The Colours and Characters of Soho: Photos of Berwick Street and Around

19.10.12

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Berwick Street Market

Soho: Berwick Street and Around, a set on Flickr.

I can’t imagine London without Soho, which, as the jazz and blues singer George Melly explained, was the only interesting place in the whole country in the 1950s. I first visited Soho in 1976, as a teenager, on a trip to London with my mum. We were staying, somehow, in a big hotel on the edge of Soho by Piccadilly Circus, and when I wasn’t going up and down in the lifts, pretending to be working there, I wandered off in search of Marvel comics, somehow discovering Dark They Were, and Golden-Eyed, an extraordinary shop in a basement on St. Anne’s Court, off Wardour Street, which was apparently the biggest science fiction bookshop and comic store in Europe at the time, where I obviously thought I had stumbled onto the closest thing to heaven, and spent as much time as possible browsing and stocking up on favourite comics — a list that, at the time, included Steve Gerber‘s the Defenders and Howard the Duck, the X-Men, Spider-Man, the Fantastic Four and Daredevil.

Dark They Were closed in 1981, sadly, but by then Forbidden Planet, originally based in Denmark Street, took over, by which time I had also visited London on a few occasions in a completely unsupervised manner, once staying with friends of a friend’s parents in a flat in a mews in Mayfair, of all places, when we spent an entire long weekend in the arthouse cinemas that proliferated in Soho at the time, and, if the tunes in my head are anything to go by, also listening to Motown Chartbusters Volume 3. We watched 17 films in five days, if my memory doesn’t deceive me — Easy Rider, Gimme Shelter, probably some Antonioni …

After moving to London, I worked in Soho, or not far away from it, on and off for various periods from 1987 to 1994, and it has always felt like somewhere familiar, and also, of course, somewhere that buzzes with countless legal and not-so-legal enterprises. These photos — and a set to follow —  just scratch the surface of its charms, and I’ll be back in the near future, I hope, to take many more photos of its restless warren of streets, but in the meantime I hope you enjoy these glimpses of life on and around Berwick Street, parallel to Wardour Street, where the famous Berwick Street Market does a good job of keeping the irritating traffic away.

Andy Worthington is the author of The Guantánamo Files: The Stories of the 774 Detainees in America’s Illegal Prison (published by Pluto Press, distributed by Macmillan in the US, and available from Amazon — click on the following for the US and the UK) and of two other books: Stonehenge: Celebration and Subversion and The Battle of the Beanfield. To receive new articles in your inbox, please subscribe to my RSS feed — and I can also be found on Facebook, Twitter, Digg, Flickr (my photos) and YouTube. Also see my definitive Guantánamo prisoner list, updated in April 2012, “The Complete Guantánamo Files,” a 70-part, million-word series drawing on files released by WikiLeaks in April 2011, and details about the documentary film, “Outside the Law: Stories from Guantánamo” (co-directed by Polly Nash and Andy Worthington, and available on DVD here — or here for the US). Also see my definitive Guantánamo habeas list and the chronological list of all my articles, and please also consider joining the new “Close Guantánamo campaign,” and, if you appreciate my work, feel free to make a donation.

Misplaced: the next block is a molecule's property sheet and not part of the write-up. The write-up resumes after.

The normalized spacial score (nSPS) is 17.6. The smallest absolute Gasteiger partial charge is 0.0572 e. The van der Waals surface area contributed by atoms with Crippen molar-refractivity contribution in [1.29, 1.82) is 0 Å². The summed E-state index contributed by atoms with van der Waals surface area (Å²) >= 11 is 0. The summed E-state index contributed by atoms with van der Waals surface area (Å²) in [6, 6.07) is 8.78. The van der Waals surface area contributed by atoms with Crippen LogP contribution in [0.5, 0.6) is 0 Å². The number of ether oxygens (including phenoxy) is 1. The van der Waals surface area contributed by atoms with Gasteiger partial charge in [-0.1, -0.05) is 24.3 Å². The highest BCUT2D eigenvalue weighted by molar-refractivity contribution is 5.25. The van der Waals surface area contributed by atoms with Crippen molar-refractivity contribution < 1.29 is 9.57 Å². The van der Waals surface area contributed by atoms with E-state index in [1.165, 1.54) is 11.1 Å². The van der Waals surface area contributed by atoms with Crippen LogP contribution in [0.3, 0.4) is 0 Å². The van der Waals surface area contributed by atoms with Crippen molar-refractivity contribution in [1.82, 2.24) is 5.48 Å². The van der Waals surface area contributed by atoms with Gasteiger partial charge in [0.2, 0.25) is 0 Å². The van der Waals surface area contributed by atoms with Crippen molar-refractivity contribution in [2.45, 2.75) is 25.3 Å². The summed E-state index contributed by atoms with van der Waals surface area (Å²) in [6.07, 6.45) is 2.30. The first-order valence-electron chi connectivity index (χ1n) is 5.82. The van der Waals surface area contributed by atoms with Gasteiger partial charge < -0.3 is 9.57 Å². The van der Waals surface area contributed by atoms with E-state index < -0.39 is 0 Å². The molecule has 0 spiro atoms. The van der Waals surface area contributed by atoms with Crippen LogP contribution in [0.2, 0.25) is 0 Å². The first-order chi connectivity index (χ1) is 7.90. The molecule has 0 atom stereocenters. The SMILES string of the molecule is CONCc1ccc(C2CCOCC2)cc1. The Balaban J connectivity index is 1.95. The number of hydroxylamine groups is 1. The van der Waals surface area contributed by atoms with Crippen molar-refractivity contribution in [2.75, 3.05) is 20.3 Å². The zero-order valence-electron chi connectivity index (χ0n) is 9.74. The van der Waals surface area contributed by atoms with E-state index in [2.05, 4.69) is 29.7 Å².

5 Responses

  1. Andy Worthington says...

    Thanks, everyone who’s liked and shared this. It means a lot to me!

  2. Mary Smith says...

    Went to see George Melly once at Ronnie Scott’s in Frith Street. I thought Ronnie’s own group were good and went and had a drink with them while Melly was on as he wasn’t my cup of tea. I was with other people who were fans.

  3. Andy Worthington says...

    Thanks for the memories. I’ve only been once, and I can’t even remember now who it was (perhaps not so great, then)! It was a press launch of some sort around 20 years ago, when I briefly worked for a press agency.

  4. Ken Woolass says...

    Like you I have a great affection for Soho and Berwick St Market I believe the hotel you stayed in may have been The Regent Palace? [Happy days] now long gone, I have incredible stories and memories relating to Ronnie’s Flowers especially

  5. Andy Worthington says...

    Hi Ken,
    Great to hear from you. Please feel free to share any memories relating to my photos! You are correct that it was the Regent Palace Hotel I stayed in – back in 1976!

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Andy Worthington

Investigative journalist, author, campaigner, commentator and public speaker. Recognized as an authority on Guantánamo and the “war on terror.” Co-founder, Close Guantánamo, co-director, We Stand With Shaker. Also, singer and songwriter (The Four Fathers) and photographer (The State of London).
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